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Decels

post #1 of 6
Thread Starter 
My nephew was born at 30 weeks, and he has been in the NICU for about a week. He's been on room air the entire time, and had his IV removed yesterday - he is doing very well.

However, he's started having decels - he had 4 in about a 2 hour period today, one while she was holding him. (Some are just an issue with the leads, but some are definitely his heart.) My sister is a little freaked out about it, and doesn't want to leave his side. They are planning to ask the dr about it, the nurses weren't very forthcoming - either they say, "It's very common with preemies" or "We're keeping an eye on it."

Can anybody give me a little more info on suddenly dropping heartrate in preemies?
post #2 of 6
I'm sorry, I'm a bit confused. Do you mean desats that happen when the oxygen level in his blood gets low or bradys where his heart slows down?

Either way, they're both common with premmies and the doctors probably are keeping an eye on it. From what we were told they think brady's happen because the portion of the brain that controls the heart isn't formed enough. Where as desats happen because the babies lungs aren't mature enough.
post #3 of 6
Both are common in preemies. They are troubling, but common.
post #4 of 6
The reason they're saying that is because bradycardia (slow of the heart) is extremely common in preemies due to their little bodies not being ready for life outside of the womb. It's something they outgrow around term and isn't something to be concerned about which is a lot easier said than done. That's the reason they keep preemies on monitors is to know when something like a decel happens so they can give stimulation if needed to get their heart to speed up again.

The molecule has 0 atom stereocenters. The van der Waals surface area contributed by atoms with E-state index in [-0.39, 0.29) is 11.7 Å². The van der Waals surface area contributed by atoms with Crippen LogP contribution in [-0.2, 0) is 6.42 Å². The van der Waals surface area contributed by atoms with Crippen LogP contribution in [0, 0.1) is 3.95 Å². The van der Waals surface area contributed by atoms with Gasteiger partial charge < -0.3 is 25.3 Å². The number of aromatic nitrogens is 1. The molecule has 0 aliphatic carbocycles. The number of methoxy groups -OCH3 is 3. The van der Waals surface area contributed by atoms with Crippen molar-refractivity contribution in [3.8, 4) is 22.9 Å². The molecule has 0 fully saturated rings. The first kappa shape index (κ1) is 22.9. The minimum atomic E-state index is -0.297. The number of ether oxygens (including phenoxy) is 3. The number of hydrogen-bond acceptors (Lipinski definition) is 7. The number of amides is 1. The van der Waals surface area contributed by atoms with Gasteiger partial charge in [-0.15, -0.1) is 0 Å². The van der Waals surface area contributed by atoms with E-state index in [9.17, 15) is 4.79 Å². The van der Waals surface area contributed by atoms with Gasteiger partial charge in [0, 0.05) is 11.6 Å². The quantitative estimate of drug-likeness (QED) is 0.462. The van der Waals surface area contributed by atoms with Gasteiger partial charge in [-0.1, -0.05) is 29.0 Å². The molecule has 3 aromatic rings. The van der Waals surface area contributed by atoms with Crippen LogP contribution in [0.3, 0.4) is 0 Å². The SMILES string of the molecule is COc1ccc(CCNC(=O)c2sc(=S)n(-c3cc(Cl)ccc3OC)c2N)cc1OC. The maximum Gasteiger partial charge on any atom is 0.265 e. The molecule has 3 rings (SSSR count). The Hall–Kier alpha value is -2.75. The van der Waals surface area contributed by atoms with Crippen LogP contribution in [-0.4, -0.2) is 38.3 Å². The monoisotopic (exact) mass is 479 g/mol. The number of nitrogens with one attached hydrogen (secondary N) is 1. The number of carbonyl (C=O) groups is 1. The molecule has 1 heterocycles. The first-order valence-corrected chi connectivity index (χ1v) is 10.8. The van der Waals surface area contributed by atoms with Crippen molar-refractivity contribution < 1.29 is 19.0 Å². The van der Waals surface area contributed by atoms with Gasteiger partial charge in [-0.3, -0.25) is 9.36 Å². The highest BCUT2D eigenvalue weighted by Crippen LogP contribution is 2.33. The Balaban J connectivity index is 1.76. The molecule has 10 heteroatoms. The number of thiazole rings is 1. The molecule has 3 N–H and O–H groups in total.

post #5 of 6
As others have stated this is extremely common with preemies. In fact I can still remember all the different sounds from the NICU from all of the monitors. We were roomed with 2 other preemies so there was never a quiet moment. It took my little guy about 4 weeks to overcome the A's & B's (apnea and bradycardia) which tends to actually go together. They stop breathing and then their heart rate plummets - or vice versa. My guy also tended to have both more often when he had issues with acid reflux (another very common preemie ailment).

At the hospital we were in he had to have no episodes of either for a week before he could be sent home. The docs and nurses will keep on eye on both to be aware in case any intervention is needed.
post #6 of 6
Thread Starter 
Quote:
Originally Posted by Le Bec View Post
I'm sorry, I'm a bit confused. Do you mean desats that happen when the oxygen level in his blood gets low or bradys where his heart slows down?
Heart slowing down - his O2 saturation levels have stayed fine to my knowledge. Not sure if it is with apnea or not.

Thanks everyone who answered, that little bit more explanation helps a lot.
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